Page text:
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401(k) Savers May Have to Fund Trump’s Corporate Tax Cut

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The Trump administration’s pledge to slash the corporate tax rate faces an immovable obstacle: how to pay for the lost revenue that would come from the cuts.

On the campaign trail, President Trump vowed to cut the corporate rate from 35% to 15%, a plan central to the administration’s larger pro-growth economic agenda.

Details of a road map for tax reform have to yet to emerge from the White House. But Gary Cohn, Trump’s director of the National Economic Council, recently told CNBC that the administration is committed to advancing tax reform under the budget reconciliation process, which will require any changes to the tax code to be deficit-neutral over the next 10 years.

“We are actively working on a variety of different tax alternatives,” Cohn said, adding that the Trump administration will present a tax plan after health care reform is complete.

“We’re exploring all opportunities in taxes,” repeated Cohn.

Proposal to tax earnings in retirement plans

That pledge has some retirement policy experts predicting that the preferential tax treatment of employer-sponsored retirement plans will be considered as a way to offset revenue losses to cutting the corporate tax rate.

Last year, a proposal to lower the corporate tax rate to 15% was advanced by the non-partisan Tax Policy Center, a joint program led by the Urban Institute and the Brookings Institution.

The extensive plan includes a new 15% tax on the annual gains in 401(k) plans and other tax-preferred retirement accounts, which the proposal’s two authors—including one from the conservative leaning American Enterprise Institute—say would raise $48 billion in new revenues in 2018 and $60 billion in 2025.

Under existing law, capital gains and dividend earning on investments in retirement plans are not taxed until the savings are withdrawn, when they are taxed as regular income in most plans.

Letting the gains in retirement accounts go untaxed as the accounts grow contributes to the so-called forgone tax revenue in retirement plans.

Along with the tax breaks on plan participants’ income deferrals, excluding annual earnings from taxes accounted for nearly $159 billion in lost tax revenue in 2015, and more than $1 trillion in estimated foregone revenue between 2015 and 2019, according to the non-partisan Joint Committee on Taxation.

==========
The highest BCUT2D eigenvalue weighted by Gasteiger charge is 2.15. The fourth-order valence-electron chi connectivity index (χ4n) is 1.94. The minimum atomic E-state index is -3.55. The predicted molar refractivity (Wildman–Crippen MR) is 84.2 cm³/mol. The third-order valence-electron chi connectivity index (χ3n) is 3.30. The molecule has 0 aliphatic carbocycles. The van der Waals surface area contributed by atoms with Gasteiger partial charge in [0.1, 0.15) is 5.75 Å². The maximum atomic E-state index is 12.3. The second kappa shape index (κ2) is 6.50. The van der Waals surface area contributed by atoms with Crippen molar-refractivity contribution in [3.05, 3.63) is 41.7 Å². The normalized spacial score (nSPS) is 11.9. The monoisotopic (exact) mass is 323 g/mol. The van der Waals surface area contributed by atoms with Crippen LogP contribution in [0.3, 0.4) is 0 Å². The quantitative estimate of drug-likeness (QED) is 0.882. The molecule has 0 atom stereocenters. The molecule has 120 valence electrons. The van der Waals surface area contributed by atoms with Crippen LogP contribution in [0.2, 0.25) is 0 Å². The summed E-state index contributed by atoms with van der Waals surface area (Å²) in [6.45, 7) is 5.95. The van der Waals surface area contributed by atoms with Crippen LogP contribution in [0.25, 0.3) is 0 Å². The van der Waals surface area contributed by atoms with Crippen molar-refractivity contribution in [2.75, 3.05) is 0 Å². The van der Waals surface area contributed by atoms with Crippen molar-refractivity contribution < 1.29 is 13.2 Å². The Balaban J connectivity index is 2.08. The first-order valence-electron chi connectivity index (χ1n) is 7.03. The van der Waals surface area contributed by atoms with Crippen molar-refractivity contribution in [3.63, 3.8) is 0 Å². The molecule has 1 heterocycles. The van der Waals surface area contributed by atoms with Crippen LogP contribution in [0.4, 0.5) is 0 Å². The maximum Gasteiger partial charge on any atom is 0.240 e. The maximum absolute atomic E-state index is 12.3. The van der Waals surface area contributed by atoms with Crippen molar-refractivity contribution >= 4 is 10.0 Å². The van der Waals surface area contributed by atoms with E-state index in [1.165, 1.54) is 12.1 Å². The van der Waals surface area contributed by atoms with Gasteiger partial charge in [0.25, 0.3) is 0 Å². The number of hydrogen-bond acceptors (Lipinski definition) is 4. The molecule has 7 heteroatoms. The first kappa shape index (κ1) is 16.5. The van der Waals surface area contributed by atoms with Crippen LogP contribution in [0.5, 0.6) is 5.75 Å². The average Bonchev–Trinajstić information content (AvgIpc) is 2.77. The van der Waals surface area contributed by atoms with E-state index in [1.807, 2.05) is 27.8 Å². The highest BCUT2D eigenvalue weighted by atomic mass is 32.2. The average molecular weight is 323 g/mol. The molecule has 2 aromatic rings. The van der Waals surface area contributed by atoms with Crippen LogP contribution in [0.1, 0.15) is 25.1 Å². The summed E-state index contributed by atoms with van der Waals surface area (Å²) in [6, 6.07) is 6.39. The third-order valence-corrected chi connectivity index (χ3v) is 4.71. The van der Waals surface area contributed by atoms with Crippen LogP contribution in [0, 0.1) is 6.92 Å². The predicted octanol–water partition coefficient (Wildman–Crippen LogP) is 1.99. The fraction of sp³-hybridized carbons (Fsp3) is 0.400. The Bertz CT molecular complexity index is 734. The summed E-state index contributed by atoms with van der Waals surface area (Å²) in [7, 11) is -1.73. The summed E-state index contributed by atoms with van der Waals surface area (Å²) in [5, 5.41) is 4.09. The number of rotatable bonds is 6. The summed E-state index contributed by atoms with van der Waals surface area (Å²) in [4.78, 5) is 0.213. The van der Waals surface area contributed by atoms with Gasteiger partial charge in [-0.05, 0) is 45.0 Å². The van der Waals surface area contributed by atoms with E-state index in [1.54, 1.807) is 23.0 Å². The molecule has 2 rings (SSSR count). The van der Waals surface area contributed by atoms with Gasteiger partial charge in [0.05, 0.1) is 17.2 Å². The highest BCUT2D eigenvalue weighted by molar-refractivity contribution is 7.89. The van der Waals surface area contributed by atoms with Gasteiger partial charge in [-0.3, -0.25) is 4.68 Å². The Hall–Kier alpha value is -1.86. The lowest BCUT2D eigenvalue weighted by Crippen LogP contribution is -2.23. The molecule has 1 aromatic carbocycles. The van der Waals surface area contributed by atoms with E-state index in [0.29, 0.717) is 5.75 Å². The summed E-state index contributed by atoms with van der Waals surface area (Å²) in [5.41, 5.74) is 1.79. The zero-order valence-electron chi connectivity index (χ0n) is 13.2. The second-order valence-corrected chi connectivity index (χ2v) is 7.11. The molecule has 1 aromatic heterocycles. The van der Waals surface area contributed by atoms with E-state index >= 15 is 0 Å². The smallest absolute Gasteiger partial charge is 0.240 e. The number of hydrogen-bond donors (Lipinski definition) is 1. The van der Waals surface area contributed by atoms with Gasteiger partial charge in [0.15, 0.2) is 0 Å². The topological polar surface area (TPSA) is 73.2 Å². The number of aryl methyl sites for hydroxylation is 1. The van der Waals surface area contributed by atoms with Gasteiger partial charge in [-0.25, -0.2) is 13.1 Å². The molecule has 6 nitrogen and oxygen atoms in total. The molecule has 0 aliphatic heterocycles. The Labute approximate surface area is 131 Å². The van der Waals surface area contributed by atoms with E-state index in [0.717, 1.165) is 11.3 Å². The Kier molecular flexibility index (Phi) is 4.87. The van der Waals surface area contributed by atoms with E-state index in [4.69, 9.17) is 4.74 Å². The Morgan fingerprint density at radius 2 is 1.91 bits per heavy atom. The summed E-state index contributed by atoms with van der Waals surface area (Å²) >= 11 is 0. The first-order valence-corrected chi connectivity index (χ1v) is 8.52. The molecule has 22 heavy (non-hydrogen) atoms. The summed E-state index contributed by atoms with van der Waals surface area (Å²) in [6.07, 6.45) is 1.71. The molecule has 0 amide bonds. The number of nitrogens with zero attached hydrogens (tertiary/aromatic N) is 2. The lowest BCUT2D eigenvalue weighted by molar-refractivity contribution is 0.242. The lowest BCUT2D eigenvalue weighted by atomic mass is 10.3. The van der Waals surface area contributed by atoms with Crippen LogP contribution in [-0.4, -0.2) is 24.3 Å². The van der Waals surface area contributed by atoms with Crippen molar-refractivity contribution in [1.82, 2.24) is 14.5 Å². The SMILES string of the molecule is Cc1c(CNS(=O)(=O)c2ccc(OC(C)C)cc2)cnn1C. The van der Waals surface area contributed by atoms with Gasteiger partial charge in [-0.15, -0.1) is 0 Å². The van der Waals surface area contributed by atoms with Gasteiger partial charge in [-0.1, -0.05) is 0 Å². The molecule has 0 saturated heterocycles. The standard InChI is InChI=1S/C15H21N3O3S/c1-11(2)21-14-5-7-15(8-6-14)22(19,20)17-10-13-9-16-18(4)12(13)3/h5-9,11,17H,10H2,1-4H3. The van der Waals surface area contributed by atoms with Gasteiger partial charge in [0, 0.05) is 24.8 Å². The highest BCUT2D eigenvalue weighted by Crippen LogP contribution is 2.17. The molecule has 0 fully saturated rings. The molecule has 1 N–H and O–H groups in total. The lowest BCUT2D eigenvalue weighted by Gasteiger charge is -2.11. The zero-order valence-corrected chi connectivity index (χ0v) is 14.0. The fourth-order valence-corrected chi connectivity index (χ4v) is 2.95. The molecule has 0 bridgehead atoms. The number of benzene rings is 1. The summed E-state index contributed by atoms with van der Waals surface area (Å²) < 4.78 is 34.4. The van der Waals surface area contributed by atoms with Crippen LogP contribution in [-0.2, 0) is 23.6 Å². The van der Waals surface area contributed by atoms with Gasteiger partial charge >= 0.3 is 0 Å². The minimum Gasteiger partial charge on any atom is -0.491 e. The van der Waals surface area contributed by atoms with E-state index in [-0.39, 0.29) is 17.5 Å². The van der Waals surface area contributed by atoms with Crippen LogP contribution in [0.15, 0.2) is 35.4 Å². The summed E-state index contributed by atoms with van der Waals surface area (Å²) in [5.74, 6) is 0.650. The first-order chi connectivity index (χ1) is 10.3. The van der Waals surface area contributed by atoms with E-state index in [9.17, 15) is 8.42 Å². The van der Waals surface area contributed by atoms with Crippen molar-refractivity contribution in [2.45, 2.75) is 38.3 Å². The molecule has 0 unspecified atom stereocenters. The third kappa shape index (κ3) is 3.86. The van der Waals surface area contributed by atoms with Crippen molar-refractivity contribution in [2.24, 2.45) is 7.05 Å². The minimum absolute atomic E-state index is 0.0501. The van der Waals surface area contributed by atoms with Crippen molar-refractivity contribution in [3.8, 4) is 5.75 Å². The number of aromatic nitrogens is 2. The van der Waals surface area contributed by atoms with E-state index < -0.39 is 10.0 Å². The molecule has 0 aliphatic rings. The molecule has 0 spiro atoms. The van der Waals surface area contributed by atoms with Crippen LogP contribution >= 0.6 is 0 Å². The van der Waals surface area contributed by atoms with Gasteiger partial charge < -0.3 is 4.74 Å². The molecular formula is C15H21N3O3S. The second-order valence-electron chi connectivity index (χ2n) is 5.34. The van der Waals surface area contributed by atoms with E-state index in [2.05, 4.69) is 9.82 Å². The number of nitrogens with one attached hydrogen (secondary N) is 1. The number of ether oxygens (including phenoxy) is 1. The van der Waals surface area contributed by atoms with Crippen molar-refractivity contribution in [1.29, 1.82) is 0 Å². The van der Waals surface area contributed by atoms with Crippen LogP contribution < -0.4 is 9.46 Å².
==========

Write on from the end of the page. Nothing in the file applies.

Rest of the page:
According to the Tax Policy Center’s proposal, the idea of taxing gains in retirement plans to support a 15% corporate tax rate is not designed “to expand or scale back tax benefits” for investors in retirement plans.

The objective is to keep the overall tax burden on retirement savers level with current law, according to the proposal.

In theory, it would limit the new net tax benefits savers would receive from a substantially lower corporate tax rate. At 15%, the U.S. would transform from the country with the highest corporate tax rate among the 35-member Organization for Economic Cooperation and Development, to a country with one of the lowest rates. “The value of corporate shares would likely rise in the short run,” the proposal says.

By other calculations, cutting the corporate tax rate would result in substantial gains for investors in qualified retirement plans.

Vinay Pande, a managing director at UBS, told CNBC that for every 5-percentage point reduction in the corporate tax rate, investors would realize a 4-percentage point increase in earnings per share growth. “These are very big, gigantic numbers,” said Pande.

Retirement advocates bracing for policy changes

Capping payroll and income tax breaks on some portion of deferrals to qualified retirement plans is not a new idea.

As a presidential candidate, Hilary Clinton proposed taxing 401(k) contributions for earners in higher tax brackets. Capping the total value of tax-deferred saving in IRAs was also floated by the Obama administration, as was a failed initiative to tax 529 college savings plans.

At the end of last year, the Congressional Budget Office published a comprehensive paper exploring ways to increase federal government revenue.

Reducing the annual contribution limits on 401(k)s to $16,000 and $5,000 for IRAs (catch-up contributions would be eliminated), and total contributions in defined contribution plans, including employer deferrals, to $47,000 from $53,000, would raise $97 billion in tax revenue from 2017 to 2026, according to the CBO.

All of the talk of revenue-neutral tax reform has some retirement advocates concerned.

At a policy forum hosted by the Employee Benefit Research Institute last December, Randy Hardock, a partner at Davis & Harman and a former staffer on the Senate Finance Committee, said the tax code’s preferences for retirement savings programs will be vulnerable under the administration’s effort to reform the tax code.

“It is incomprehensible to me that Congress will not go after retirement plans in some way in tax reform,” said Hardock at the forum.

Brian Graff, CEO of the American Retirement Association, reiterated the fear that the preferential treatment of retirement savings plans will be used to pay for overall tax reform.

Republicans “want to do tax reform that’s revenue neutral, they want to lower rates, they want to lower taxes on investments, and they want to lower corporate rates,” Graff said at EBRI’s event. “To be revenue neutral, that money has to come from someplace else, and historically, retirement tax preferences have been a target to pay for other priorities.”

— Check out Future Retirees Could Be More Reliant on Social Security on ThinkAdvisor.


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